R2P or not R2P (updated with a comment by David Rieff)

Samantha Power is the author of A Problem From Hell: America and the Age of Genocide and an Obama foreign policy advisor operating under the bland title Senior Director for Multilateral Affairs at the National Security Council. She is not much into the deployment of the armed forces of the United States to promote the American national interest. Rather, Power espouses the doctrine of the “responsibility to protect,” or R2P. According to the New York Times, she and it helped give birth to our Libyan venture.

I thought of Power in connection with news of developments in Libya this weekend. Barry Rubin summarizes the evidence that Islamists and even al-Qaeda supporters will play a central role in Libya’s new regime. “Up to now there has been reasonable speculation that the U.S. government and NATO might be installing an anti-Western, Islamist government in Libya. Now there’s proof that this is so,” Rubin writes. As far as Power is concerned, this may be a feature, not a glitch. But you have to wonder if Obama and his team of deep thinkers have given any thought to what comes next in Libya.

Yesterday also brought news via the Associated Press that rebel forces and armed civilians are rounding up thousands of black Libyans and migrants from sub-Sahara Africa, accusing them of fighting for ousted strongman Moammar Gadhafi and holding them in makeshift jails across the capital. The AP’s Ben Hubbard reports that all of the detainees say they are innocent migrant workers — not a great shock — and asserts that in most cases there is no evidence that they are lying. Hubbard acknowledges further down in the article that early in the conflict Gadhafi imported mercenaries from sub-Saharan Africa to help fend off the rebels.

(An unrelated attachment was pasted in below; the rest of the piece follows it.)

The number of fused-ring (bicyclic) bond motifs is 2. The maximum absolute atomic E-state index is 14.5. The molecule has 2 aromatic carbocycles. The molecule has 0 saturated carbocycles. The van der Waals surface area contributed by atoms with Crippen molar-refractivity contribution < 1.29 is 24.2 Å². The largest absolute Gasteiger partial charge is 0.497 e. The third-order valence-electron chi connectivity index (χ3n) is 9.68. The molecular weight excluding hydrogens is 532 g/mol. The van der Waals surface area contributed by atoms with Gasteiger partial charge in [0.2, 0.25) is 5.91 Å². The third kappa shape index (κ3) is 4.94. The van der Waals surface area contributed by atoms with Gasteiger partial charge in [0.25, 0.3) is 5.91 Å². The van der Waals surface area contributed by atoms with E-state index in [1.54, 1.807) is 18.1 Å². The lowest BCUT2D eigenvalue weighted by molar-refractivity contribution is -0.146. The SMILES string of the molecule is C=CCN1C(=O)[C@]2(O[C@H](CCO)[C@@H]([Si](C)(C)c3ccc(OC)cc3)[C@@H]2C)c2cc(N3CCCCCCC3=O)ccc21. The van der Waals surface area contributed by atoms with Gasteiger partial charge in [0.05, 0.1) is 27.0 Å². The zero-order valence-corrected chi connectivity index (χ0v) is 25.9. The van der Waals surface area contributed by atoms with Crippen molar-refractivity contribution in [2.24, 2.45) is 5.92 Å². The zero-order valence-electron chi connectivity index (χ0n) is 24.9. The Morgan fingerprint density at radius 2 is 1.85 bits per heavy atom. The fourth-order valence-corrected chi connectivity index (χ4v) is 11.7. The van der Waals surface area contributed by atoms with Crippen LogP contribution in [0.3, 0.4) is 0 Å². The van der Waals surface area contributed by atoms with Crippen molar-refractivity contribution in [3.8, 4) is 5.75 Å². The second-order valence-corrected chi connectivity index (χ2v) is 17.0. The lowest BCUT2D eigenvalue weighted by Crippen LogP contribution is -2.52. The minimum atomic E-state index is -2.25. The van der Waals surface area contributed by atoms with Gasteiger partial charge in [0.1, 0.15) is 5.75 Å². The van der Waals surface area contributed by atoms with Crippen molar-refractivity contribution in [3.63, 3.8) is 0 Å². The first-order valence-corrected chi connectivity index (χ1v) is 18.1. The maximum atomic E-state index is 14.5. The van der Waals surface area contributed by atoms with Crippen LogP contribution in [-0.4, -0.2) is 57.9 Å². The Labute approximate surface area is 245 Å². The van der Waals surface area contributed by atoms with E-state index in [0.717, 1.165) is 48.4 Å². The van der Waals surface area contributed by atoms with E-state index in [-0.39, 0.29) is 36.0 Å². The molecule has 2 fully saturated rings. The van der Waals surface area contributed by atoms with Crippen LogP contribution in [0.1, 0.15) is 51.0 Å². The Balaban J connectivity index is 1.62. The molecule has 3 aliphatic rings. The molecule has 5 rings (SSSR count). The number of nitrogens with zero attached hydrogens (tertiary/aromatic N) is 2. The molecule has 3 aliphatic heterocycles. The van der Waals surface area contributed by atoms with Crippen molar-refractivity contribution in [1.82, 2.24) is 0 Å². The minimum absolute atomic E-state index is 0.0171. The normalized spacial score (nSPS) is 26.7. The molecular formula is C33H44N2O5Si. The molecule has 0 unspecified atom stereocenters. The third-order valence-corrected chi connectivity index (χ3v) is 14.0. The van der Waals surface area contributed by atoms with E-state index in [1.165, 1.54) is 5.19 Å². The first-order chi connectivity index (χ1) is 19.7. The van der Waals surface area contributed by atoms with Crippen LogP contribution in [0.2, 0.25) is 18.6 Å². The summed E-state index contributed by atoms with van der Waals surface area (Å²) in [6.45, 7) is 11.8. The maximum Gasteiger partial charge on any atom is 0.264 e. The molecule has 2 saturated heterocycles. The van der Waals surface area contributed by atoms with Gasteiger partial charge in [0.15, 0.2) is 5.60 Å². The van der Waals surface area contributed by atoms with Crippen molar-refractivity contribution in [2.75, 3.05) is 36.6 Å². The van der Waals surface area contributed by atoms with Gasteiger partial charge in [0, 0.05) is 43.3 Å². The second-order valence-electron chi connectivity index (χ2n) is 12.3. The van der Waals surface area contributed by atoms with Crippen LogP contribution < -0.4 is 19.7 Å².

Wow. This could get complicated.

In July Victor Davis Hanson pointed out some of the contradictions and complications of the Libyan venture. He noted that many insurgents share deeply rooted racial and religious hatred of Gadhafi’s African mercenaries. The question that Hanson raised at the time still obtains. What happens next?

UPDATE: David Rieff is a principled man of the left whose work I greatly respect. He comments on this post:

I am on record as being a fierce critic of R2P, though obviously from the other shore politically from most of the people you cite on the subject in your interesting post (see below). But in fairness to the Obama administration, the immediate impetus for military action was the belief that Colonel Gaddafi’s forces were going to seize Benghazi and that a terrible massacre would ensue. Given what Gaddafi had been saying this was not an unreasonable belief. Should the administration have said, well, it’s possible the rebellion will come to be dominated by Islamists, therefore we’ll stand by and let a massacre take place that we and our European allies are in a position to prevent? That seems an awfully difficult position to defend morally, and, with all due respect to the influence of Samantha Power (though I do think attributing the decision to go in to her efforts is at least a wild exaggeration), and to the particular brand of internationalism espoused by the current administration, I very much doubt George W. Bush would have acted any differently when he was in office, or that a President Romney or a President Perry will do so if one of them defeats President Obama next year.

On his criticism of R2P, Rieff cites his valuable National Interest essay “Saints go marching in.” I am grateful to have his comment on this post. In a subsequent message he also cites his Foreign Policy essay “Millions may die…or not.”

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